STRW• I was thrilled to see that this is a series. What do you have planned for our heroes and when can we expect the next book to be released?
MM: The first adventure of the next book is actually the original finale of SSS. It’s going to kick off a large portion of the plot in the second book. Sylvain continues to grow and discover that he doesn’t fit in Muscari Aucheri as well as he used to; Niklas and Sylvain have to get used to the idea that they are lovers who happen to work together—and sometimes that work is very dangerous. While the first book was mostly episodic, the second focuses on a larger overarching plot. It might involve the necropolis from the first book … someone really should have done something about that thing by now.
I still haven’t finalized the outline, so I won’t give anything else away. However, I can say that I planned for a duology, so this will be the last book. The title will be Border Fires.
Border Fires is moving along very slowly at the moment. We are expecting our first child in the fall and are busy preparing for that. Between all that work and the day job, there isn’t much spare time these days. I hope to really dive into it on my much-anticipated year off.
STRW• I think SSS works equally well as a YA story or a M/M Romance. Was that planned?
MM: It was meticulously planned. I love both YA and M/M, and desperately wish there was more adventurous YA with queer relationships on the market. I’m acquainted with a lot of people who grew up knowing they didn’t fall into the heteronormative crowd; I grew up knowing I wasn’t heteronormative. I want more novels to which queer teens can better relate. The characters in SSS are all adults—mostly for the freedom of movement and backstory this gives them—but I wanted the story to be accessible for younger readers, as well.
STRW• What do you like best about writing?
MM: Character/location sketches are the most fun jobs out of the entire process. And names. I spend a lot of time thinking about names. Sometimes I end up with an overall theme; in SSS’s world, all city names take their cues from flowers. Sometimes I go for camp, absurdity, or jokes that are (sadly) usually only funny to me. Ah, well. Can’t win ‘em all.
STRW• What is the least favorite thing about writing for you?
MM: The soul-crushing realization that you’ve written yourself into a corner, and you have to backtrack considerably to fix it. I also hate it when inspiration strikes and you’re powerless to act upon it, like in the middle of your workday. By the time you get to your desk/pen/paper, the drive has faded and you feel as though you’ve wasted an opportunity.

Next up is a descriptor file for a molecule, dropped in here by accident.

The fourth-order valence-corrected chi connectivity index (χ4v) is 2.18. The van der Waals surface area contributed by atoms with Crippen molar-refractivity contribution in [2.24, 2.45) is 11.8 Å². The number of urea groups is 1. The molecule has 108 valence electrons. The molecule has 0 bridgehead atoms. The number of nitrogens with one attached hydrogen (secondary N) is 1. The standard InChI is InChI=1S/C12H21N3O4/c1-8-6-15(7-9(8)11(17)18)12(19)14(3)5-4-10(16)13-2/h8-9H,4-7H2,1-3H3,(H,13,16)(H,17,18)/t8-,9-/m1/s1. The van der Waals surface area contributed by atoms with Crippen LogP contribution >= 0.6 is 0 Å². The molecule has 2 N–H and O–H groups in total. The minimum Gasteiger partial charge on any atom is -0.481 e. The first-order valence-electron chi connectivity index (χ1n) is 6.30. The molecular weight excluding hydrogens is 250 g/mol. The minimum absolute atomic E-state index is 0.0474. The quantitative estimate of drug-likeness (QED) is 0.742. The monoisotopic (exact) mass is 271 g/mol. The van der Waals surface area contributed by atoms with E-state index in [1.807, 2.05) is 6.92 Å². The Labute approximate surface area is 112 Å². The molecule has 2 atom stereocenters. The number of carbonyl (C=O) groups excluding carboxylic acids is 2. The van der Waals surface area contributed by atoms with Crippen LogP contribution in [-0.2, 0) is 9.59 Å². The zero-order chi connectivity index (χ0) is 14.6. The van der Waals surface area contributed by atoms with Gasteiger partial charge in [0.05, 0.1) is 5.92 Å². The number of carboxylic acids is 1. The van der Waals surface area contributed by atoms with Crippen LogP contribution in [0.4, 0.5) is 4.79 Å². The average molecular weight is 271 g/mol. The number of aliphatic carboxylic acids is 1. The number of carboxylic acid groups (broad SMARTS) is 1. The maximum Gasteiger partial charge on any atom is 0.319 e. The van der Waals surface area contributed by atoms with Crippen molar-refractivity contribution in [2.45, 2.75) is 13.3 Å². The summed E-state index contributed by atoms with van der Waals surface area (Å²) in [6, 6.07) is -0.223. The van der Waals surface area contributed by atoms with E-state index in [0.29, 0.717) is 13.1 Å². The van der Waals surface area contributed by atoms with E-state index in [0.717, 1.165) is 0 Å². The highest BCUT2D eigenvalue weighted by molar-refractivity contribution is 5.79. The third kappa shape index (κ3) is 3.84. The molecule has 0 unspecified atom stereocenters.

STRW• Any favorite books that started you on the path as an author?
MM: My very first piece of creative writing was a piece of Legend of Zelda fanfiction when I was six years old. It was pretty much exactly as you’re probably imagining it. So I can’t say any one book in particular ignited my passion for creative writing. I’ve always loved making up stories and immersing myself in other people’s stories. Some of my favorite books include Bridge of Birds, The Gentleman Bastard, Snow Crash, The Dresden Files, the Hurog duology, and probably a thousand others I’m forgetting. Five minutes from now, I am going to think of 50 other titles I should have included here.
Thank you so much for having me! It was a pleasure to answer your questions. And if anyone decides to give SSS a chance, thank you so much! I’m humbled and grateful.
STRW• Thank you, Mina, for stopping by. Readers, I have the book details and blurb below. My review can be found here. If you love fantasy, no matter your age, you will want to pick this story up! I highly recommend it to all no matter your age! High adventure awaits inside!
Mina MacLeod is a bilingual, bisexual Canadian living with her husband in Montreal. A geek at heart, she drives fast and plays with knives, balancing a career with a love for queer media. She has a thing for men who have a thing for men.
You can follow Mina MacLeod at:
ebook, 330 pages, m/m for YA or Adults, friendship only m/f
Published May 21st 2014 by Less Than Three Press LLC
original titleSwords, Sorcery, and Sundry
Wizard Sylvain just wants to sit down and have a drink, after days of walking when a shortage of funds forced him to sell his horse. Soldier Ashe would like to enjoy her evening, and not have it ruined by trouble. Assassin Niklas wishes they had both minded their own business and not made his bad night worse. The bar they accidentally burn down is only the beginning, and they quickly learn that if they are to survive their penchant for trouble, teamwork will get them farther than standing alone.